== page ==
A Spoken-Word Poet's Gestural Guide to Creating a Queer World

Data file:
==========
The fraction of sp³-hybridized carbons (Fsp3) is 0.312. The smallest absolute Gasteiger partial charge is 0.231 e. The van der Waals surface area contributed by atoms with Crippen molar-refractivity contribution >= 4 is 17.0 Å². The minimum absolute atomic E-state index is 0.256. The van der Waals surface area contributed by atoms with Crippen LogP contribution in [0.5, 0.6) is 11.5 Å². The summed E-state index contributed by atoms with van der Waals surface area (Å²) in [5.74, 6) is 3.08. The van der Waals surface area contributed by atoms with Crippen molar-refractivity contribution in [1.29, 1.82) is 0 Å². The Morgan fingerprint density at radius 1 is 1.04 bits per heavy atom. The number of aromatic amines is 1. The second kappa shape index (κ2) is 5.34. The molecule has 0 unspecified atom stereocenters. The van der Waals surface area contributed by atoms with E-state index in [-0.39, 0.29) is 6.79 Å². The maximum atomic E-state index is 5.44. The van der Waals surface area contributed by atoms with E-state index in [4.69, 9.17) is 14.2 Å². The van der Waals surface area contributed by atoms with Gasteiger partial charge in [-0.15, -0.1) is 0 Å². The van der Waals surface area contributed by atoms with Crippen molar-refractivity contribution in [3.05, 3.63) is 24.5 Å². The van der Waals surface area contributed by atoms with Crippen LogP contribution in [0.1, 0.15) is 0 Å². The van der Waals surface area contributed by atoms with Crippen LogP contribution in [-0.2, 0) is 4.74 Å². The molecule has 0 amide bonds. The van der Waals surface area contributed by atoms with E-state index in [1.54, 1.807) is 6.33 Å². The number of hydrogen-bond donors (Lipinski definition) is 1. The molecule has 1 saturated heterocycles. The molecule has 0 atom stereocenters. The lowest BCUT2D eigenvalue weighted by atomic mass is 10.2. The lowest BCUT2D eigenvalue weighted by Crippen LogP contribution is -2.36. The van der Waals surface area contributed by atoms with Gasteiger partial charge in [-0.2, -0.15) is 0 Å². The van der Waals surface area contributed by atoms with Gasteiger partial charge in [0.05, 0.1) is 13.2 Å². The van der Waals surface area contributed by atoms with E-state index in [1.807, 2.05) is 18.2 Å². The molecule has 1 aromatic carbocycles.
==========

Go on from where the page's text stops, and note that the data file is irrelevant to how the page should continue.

Members within the LGBTQIA+ community continue to struggle with their identity in the face of a heteronormative world. At the heart of this struggle is the desire to be seen, heard and validated in a society that tells them that they are ‘going through a phase,’ ‘just doing this for attention,’ and/or that they are engaging in a ‘lifestyle’ that is fundamentally and morally wrong given societal norms. This desire takes form in many different ways, including art forms like dance, song and poetry, and it manifests in a way that showcases how a queer individual seeks to create a world in which validation comes first. In this research, we look at how queer spoken-word poets take part in ‘queer world making’ through their use of performative gestures, and we analyze both the speech and gestural components of their performance. The gestures used by the poets create a dichotomy between communication with the ‘other’—the presumably straight audience members—and a conceptualization of the self—the desire to be seen and heard as a queer individual. We find three prominent gestural patterns that manifest these functions: self-referential gestures corresponding with verbal reference to the queer self, deixis towards the audience corresponding to verbal reference to a straight “you,” and gestures corresponding to verbalized interactions between the queer self and the straight “you.” These three gestural expressions, when paired with the stories found within the poems, act as a way to concretely express the queer self. These performative gestures help to bridge the gap between audience and poet and build a world in which the queer identity is seen, heard and validated.